Many of the world’s shipping companies have been unprofitable for much of the past decade, and the outlook through 2021 remains grim on the back of a slowing global economy and trade tensions among the U.S., China and the European Union.

“If the extra costs related to low-sulfur fuel go to shipping companies and end there, it would result in bankruptcies,” said Soren Skou, chief executive of A.P. Moller-Maersk A/S, the world’s biggest container ship operator by capacity.

Heavy-burning  that is going to be replaced

The new low-sulfur fuel is supposed to replace bunker, which propels most of the world’s oceangoing vessels.

The heavy-burning fuel contains 3.5% sulfur, far above the allowed limit for automobile gasoline in the U.S. and is the main reason the shipping industry contributes about 13% of world-wide sulfur-dioxide emissions, according to the IMO.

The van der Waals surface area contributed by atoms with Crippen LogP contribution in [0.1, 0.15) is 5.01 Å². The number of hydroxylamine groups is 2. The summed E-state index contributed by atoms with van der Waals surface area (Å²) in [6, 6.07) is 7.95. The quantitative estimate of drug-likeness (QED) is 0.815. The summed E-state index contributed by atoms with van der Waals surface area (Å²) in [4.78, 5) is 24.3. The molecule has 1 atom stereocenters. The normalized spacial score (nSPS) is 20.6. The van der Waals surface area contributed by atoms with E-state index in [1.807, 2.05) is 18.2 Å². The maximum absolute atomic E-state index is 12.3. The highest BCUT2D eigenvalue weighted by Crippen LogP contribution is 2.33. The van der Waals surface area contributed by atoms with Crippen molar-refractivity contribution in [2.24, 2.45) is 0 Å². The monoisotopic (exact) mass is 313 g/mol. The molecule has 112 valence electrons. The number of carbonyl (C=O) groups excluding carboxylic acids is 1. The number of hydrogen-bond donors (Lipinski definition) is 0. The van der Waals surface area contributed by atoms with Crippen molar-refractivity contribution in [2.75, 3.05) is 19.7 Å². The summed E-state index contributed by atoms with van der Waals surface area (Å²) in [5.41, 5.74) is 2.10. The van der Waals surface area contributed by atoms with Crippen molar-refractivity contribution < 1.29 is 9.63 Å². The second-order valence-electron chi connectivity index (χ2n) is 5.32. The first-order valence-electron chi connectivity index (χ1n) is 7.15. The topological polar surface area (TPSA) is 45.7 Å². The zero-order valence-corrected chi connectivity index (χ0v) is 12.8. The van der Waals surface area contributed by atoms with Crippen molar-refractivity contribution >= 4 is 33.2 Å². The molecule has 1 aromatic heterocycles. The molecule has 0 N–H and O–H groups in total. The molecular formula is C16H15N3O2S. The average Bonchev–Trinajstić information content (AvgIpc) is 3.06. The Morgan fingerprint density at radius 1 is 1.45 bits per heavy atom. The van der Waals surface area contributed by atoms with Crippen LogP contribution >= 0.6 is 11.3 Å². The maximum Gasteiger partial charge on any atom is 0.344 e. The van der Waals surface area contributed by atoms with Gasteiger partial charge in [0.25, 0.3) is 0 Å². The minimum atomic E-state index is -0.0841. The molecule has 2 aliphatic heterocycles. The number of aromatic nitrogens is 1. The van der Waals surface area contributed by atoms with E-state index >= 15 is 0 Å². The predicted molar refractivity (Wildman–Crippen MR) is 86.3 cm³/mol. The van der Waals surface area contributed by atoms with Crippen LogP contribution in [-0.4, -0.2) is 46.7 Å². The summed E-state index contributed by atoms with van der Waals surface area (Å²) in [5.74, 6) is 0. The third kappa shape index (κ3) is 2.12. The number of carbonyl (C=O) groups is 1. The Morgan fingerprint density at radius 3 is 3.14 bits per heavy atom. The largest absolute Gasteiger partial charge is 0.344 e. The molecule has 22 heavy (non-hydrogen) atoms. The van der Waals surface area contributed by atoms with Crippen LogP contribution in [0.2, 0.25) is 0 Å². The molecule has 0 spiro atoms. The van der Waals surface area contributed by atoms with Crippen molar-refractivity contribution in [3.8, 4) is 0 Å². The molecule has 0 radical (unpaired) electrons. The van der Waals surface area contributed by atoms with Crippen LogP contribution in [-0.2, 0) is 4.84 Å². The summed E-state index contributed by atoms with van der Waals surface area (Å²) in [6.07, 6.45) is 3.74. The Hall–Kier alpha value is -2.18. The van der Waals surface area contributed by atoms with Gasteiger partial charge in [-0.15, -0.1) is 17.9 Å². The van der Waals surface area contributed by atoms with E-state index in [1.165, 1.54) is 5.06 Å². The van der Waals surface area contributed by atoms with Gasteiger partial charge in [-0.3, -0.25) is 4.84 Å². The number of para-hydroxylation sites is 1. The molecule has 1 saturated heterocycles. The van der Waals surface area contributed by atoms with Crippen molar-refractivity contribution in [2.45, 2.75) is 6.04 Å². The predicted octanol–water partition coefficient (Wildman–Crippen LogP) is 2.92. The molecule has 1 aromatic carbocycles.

The new maritime fuel will have a 0.5% sulfur content.

Study reveals the reason behind the change

A 2016 study in Finland said that without the change in fuel, pollution from ships would contribute to more than 570,000 additional premature deaths globally between 2020 and 2025.

What is the cost of new maritime fuel?

The actual cost of the low-sulfur fuel still remains a guess. Shipping executives expect to pay 25% to 40% more than they pay for bunker because of the higher cost for producing the fuel and setting up new distribution sites.

Prices for the most common type of bunker have been running around $440 per metric ton so far this year.

Impact of the increase in fuel cost

Many cargo owners accept they will shoulder much of the bill, likely through shipping surcharges. Retailers are big users of container ships, and it will up to them whether the costs then get passed long to consumers.

“It is unclear at this point what kind of impact the fuel cost increases will have on consumer goods,” said Jon Gold, vice president of supply chain and customs policy at the National Retail Federation. “I think this will really depend upon the retailer and what their strategy is to mitigate any potential cost increases.”

Ship Exhausts

Scrubbers that hold back sulfur fumes are fitted across all ocean carriers.


Lack of clarity on cost with surcharges

Fuel surcharges have become a common tool for passing along increases in operating costs following sharp swings in bunker costs early in the decade.